He makes a case for the “soft stuff” that sometimes get ignored in view of the “hard numbers” and “tangible deliverables” that fill up our working lives.
You know, those “soft stuff” that makes people go woozy and touch-feely… and happy and fulfilled and excited and motivated and encouraged and positive and feel superwomanly-supermanly,
Those “soft stuff” that can’t be entered in marketing and financial dashboards, balanced scorecards, and KPI matrices because they are, well, “soft stuff”.
Here’s the thing I learned after more than two decades of dealing with numbers — financial, marketing, sales, or otherwise —
Just because you cannot measure something doesn’t mean they are unimportant. Just because it cannot be summarized and captured by a single number — or even a matrix of numbers — does NOT mean it is unimportant and irrelevant.
Soft stuff, in themselves, are data. How we react to soft stuff are in themselves data.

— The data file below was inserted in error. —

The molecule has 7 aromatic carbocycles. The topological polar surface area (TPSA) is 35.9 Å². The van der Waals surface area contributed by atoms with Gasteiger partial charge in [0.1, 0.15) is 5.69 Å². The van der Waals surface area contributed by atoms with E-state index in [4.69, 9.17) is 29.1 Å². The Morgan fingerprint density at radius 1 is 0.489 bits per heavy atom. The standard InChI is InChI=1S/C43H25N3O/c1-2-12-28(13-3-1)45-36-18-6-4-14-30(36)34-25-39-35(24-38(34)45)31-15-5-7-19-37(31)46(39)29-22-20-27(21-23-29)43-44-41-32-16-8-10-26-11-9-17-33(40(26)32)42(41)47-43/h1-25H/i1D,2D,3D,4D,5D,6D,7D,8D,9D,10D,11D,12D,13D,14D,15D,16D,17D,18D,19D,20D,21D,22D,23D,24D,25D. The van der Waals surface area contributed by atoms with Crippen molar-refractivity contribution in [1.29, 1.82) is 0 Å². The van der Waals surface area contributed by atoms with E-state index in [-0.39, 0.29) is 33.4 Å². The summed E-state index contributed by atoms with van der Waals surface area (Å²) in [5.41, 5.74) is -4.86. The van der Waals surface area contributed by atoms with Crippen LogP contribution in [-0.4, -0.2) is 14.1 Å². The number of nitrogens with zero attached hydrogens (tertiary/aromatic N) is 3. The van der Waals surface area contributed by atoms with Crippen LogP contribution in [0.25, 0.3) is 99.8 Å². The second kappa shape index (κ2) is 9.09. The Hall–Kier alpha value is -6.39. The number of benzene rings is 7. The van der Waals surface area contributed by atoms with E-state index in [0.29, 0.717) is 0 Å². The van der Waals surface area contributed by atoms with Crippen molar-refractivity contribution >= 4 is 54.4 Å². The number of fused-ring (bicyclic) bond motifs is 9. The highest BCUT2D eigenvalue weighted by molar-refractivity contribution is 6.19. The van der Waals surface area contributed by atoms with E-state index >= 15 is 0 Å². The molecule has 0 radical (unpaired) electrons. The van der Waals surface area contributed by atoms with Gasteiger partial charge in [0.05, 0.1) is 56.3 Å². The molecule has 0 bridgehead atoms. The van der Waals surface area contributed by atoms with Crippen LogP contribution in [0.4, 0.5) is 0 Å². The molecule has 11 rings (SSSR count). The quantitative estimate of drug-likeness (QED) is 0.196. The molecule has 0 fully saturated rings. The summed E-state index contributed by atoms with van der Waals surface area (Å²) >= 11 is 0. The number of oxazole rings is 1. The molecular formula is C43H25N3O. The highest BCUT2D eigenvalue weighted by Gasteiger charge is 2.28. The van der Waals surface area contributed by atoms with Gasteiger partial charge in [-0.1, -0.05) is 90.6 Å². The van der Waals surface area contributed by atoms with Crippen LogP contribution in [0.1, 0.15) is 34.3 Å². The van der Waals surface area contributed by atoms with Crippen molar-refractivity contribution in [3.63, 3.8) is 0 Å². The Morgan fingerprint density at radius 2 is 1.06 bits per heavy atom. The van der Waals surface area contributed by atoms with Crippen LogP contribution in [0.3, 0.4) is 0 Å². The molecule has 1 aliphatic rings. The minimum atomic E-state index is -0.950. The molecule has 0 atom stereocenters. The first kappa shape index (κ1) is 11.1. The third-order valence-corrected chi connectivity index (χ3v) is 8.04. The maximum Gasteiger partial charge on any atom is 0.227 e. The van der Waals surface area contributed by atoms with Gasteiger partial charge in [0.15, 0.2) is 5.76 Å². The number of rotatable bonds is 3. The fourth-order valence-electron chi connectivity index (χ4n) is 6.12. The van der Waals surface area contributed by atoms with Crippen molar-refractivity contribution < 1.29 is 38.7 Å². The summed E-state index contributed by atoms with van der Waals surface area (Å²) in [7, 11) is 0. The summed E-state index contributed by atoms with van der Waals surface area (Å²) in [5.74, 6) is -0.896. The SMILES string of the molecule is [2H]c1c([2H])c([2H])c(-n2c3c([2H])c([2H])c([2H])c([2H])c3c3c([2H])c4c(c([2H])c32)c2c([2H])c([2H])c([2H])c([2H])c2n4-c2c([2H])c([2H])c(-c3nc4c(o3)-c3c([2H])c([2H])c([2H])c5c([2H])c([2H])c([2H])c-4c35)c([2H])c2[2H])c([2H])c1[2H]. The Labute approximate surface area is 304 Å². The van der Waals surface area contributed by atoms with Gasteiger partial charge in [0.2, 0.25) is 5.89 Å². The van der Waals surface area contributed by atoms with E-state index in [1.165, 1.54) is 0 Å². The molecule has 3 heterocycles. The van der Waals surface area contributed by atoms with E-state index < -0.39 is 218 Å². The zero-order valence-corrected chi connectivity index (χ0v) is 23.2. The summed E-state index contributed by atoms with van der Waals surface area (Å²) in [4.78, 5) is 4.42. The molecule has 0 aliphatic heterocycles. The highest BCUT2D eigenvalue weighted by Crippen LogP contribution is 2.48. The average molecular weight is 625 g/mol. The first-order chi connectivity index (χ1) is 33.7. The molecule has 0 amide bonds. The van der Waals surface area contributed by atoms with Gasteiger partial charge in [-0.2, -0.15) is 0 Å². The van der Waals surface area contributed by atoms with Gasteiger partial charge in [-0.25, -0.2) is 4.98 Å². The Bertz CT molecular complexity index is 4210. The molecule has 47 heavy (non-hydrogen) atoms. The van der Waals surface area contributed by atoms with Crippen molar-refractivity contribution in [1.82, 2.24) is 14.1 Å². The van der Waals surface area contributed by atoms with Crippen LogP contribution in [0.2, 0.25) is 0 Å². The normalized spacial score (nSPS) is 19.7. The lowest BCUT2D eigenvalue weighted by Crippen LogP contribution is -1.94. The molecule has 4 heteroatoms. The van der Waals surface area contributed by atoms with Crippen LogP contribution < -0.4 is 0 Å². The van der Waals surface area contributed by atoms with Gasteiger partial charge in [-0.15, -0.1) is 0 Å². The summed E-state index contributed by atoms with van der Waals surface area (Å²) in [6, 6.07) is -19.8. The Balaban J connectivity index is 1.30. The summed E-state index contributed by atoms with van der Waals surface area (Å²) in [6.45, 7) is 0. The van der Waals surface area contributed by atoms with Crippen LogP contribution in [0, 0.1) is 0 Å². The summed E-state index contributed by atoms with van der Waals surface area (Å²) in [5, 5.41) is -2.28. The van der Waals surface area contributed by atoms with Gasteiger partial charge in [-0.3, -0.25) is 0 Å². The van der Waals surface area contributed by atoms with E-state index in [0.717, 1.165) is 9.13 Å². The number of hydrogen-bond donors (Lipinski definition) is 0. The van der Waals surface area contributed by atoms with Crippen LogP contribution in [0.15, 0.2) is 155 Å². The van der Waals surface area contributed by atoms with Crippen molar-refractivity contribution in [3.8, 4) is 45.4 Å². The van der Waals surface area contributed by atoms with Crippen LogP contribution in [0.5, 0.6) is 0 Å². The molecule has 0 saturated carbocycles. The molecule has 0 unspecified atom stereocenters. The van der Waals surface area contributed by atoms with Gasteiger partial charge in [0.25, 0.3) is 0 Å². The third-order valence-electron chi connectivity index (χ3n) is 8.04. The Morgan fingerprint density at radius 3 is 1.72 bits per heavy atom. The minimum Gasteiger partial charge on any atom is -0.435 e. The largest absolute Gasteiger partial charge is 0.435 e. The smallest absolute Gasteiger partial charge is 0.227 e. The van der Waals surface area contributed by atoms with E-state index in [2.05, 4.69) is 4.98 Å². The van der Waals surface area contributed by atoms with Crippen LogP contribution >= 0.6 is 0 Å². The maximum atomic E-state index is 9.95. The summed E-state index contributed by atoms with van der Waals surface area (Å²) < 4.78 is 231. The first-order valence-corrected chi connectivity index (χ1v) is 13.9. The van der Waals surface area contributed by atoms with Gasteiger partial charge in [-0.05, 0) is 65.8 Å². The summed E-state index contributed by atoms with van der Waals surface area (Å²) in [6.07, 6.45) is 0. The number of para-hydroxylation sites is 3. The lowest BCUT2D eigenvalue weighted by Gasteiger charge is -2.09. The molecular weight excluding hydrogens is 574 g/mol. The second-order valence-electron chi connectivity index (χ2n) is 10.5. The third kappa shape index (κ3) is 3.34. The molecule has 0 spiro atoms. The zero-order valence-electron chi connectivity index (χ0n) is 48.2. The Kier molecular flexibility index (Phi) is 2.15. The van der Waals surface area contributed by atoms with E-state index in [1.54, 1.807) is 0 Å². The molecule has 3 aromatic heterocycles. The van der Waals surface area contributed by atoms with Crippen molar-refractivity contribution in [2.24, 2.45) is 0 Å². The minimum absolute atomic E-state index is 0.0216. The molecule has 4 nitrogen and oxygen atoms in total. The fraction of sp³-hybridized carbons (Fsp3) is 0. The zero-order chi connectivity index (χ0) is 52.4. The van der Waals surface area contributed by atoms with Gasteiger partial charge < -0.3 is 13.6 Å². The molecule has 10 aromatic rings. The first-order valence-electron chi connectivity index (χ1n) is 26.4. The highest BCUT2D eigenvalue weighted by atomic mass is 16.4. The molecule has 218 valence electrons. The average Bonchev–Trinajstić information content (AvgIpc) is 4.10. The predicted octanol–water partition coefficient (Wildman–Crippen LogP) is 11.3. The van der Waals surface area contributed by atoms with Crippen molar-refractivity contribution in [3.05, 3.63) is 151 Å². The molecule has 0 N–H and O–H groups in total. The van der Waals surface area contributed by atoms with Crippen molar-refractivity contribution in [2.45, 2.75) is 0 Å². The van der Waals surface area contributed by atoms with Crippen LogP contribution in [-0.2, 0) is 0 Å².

It is the fault and limitation of the science and mathematics of data to not be able to fully capture these soft stuff in numbers.
One particular paragraph in Seth Godin’s entry that I loved is this —
Doing your job is not always the same as doing the work. The “soft stuff” might matter more than you think. Doing the work is the ticket you buy for the privilege of doing the other part.
In particular, the last sentence: “Doing the work is the ticket you buy for the privilege of doing the other part.”
And doing the other part is as important as — if not more important than — doing the work.